You can specify multiple addresses, separated by SPACEs, on the whitelist_from and blacklist_from lines. Each address can include wildcards. To whitelist everyone sending email from the domain, use whitelist_from * You can use multiple whitelist_from andblacklist_from lines.

Running SpamAssassin on a Mail Server

This section explains how to set up SpamAssassin on a mail server so it processes all email being delivered to local systems before it is sent to users. It shows how to use procmail as the MDA and have procmail send email through spamc.

First, make sure the MTA (sendmail) uses procmail as the MDA. The first two of the following lines in specify the procmail path, command, and flags. The MAILER line defines procmail as the mailer. You should not have to make changes to these lines.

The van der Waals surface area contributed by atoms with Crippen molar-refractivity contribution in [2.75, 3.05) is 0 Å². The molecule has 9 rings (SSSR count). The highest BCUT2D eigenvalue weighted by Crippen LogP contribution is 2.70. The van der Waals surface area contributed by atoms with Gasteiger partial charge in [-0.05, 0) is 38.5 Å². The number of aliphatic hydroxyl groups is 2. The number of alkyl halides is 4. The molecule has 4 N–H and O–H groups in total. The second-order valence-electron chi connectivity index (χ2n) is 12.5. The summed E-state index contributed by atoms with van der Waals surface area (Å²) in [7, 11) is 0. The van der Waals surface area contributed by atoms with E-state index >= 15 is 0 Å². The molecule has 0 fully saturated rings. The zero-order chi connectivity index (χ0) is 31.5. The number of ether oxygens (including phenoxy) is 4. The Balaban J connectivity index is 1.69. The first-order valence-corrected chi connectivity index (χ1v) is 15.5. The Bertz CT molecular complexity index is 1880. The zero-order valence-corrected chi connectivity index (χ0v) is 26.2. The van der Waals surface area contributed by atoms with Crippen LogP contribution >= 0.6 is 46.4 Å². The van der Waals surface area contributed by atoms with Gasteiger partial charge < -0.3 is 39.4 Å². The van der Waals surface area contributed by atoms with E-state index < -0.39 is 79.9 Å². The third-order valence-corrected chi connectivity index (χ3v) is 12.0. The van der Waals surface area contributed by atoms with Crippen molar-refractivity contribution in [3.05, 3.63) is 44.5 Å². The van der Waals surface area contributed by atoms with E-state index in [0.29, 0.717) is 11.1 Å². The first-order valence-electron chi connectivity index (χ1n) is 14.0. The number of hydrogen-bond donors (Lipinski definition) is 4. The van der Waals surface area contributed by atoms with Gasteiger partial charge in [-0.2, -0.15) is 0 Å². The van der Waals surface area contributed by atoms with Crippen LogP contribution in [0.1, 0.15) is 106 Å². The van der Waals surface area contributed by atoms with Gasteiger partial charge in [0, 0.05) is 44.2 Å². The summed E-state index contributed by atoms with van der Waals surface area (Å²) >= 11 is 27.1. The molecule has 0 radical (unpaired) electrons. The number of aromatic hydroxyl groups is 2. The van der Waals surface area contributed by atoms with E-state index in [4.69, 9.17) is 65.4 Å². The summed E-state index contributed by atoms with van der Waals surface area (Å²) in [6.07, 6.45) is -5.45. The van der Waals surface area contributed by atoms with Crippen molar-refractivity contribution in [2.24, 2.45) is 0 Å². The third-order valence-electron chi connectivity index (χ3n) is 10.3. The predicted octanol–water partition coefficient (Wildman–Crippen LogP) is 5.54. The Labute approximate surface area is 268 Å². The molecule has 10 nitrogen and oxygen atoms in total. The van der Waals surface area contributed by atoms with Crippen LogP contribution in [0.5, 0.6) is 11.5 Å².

define(`PROCMAIL_MAILER_PATH', `/usr/bin/procmail')dnl
FEATURE(local_procmail, `', `procmail -t -Y -a $h -d $u')dnl

Also make sure the procmail package is installed on the server system. Next, if the /etc/procmailrc configuration file does not exist, create it so it is owned by root and has 644 permissions and the following contents. If it does exist, append the last two lines from the following file to it:

$ cat /etc/procmailrc
:0 fw
| /usr/bin/spamc

The first line of this file ensures that procmail runs with the least possible privileges. The next two lines implement a rule that uses a pipeline to send each user’s incoming email through spamc. The :0 tells procmail that a rule follows. The f flag indicates a filter; the w flag causes procmailto wait for the filter to complete and check the exit code. The last line specifies the /usr/bin/spamc utility as the filter.

With this file in place, all email the server receives for local delivery passes through SpamAssassin, which rates it according to the options in the global configuration file. Users with accounts on the server system can override the global SpamAssassin configuration settings in their~/.spamassassin/user_prefs files.